So clearly, our fight against TB and HIV/AIDS as I’ve just described to you is far from over. The fact is the same is true for malaria, and in malaria we actually face many new challenges. This is an improbable place to come and give a climate speech, but climate is having a profound impact on the movement of malaria. As our climate warms and as mosquitoes extend their range, which is what is happening, we see malaria surging in areas that have hardly ever seen it before, like the Kenyan Highlands.
Now, we’ve started to make some important progress in some areas. The President’s Malaria Initiative has expanded prevention and treatment for those most vulnerable to the disease, especially children under the age of five and pregnant women. And our financial and technical contributions are major drivers to reducing the burden of malaria on child mortality in many, many countries. The Global Fund is already playing a vital role in this effort.
So together, my friends, we are contributing and distributing tons – I mean literally. Actually, that’s a bad way to describe it. It’s tens of millions, tens of millions of mosquito nets and millions of doses of anti-malarial drugs in order to get them to those who need them the most. If we double down on our global efforts now, believe me, we have the ability to beat this disease, too.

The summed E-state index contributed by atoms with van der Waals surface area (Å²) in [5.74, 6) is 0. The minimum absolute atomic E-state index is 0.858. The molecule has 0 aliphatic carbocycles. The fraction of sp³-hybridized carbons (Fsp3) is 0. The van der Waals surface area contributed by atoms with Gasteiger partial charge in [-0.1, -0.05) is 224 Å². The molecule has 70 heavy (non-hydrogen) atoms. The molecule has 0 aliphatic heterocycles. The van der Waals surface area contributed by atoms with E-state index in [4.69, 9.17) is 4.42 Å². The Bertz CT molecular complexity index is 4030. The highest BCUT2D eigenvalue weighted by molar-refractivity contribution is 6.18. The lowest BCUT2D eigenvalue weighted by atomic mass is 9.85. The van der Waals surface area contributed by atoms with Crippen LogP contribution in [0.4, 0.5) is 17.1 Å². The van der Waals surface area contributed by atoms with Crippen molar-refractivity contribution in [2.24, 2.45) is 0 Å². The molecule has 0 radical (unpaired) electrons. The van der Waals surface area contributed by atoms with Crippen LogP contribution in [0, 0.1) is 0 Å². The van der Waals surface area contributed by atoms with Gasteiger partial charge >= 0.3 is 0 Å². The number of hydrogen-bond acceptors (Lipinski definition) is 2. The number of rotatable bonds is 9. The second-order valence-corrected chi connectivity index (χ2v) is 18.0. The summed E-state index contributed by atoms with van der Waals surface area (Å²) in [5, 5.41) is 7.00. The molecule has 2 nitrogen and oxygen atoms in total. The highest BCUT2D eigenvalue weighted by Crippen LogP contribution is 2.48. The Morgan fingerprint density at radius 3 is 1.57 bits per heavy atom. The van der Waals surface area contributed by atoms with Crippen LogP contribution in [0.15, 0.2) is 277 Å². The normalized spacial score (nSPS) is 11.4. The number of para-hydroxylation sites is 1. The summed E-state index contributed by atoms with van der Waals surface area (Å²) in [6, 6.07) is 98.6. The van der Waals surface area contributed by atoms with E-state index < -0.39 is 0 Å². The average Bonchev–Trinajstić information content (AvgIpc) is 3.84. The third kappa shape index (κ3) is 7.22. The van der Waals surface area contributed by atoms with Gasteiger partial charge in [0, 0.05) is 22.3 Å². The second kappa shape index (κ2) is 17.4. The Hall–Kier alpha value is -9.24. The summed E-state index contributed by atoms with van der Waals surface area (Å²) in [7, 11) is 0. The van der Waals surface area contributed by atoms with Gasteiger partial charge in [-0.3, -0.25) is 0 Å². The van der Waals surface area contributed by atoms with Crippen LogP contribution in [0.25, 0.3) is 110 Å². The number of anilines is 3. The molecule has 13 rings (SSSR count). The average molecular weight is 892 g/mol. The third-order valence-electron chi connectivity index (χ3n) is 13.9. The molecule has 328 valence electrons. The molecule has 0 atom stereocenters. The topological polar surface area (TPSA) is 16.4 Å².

So those are the stakes. This is our world. And the true measure of our success is not going to be what happens here in Washington. It’s going to be what happens in capitals from Maputo to Monrovia, from Kigali to Kabul. That’s where the difference will be made, and that’s why our partnership matters.
The partnership really comes directly from the board of the Fund to the hard work of governments represented here, civil society, faith leaders, and communities who are touching and healing the people who need our help. And that’s why the Global Fund and this year’s replenishment cycle are so absolutely vital.
I really do have faith that we can get this right. But faith alone is not going to get us there. It’s not enough to simply hope or believe that we can defeat these three epidemics. We have to go out and do it. We – all of us – have to take actions in order to make it happen, knowing that we have the power to make it happen. And let me tell you, no one country, no one program, is going to stop AIDS or TB or malaria on its own, and I think every one of you knows it. That’s why the Fund is so critical. That’s why the partnership is so critical. That’s why coming together for a conference like this to dedicate ourselves and to focus our energies is so critical.
Our mission is clear and the need is great, and the time for action is now. And we’ve proven what we’re able to achieve over these last years. It would be almost criminally negligent to turn our backs on the knowledge we have gained, the capacity we have built, and not go out and try to complete the task. That’s the challenge for every partner in this room. And our success demands that we work together in order to try to achieve it.
Thank you all for being here. God bless everybody for their efforts in this. Let’s get the job done. Thank you. (Applause.)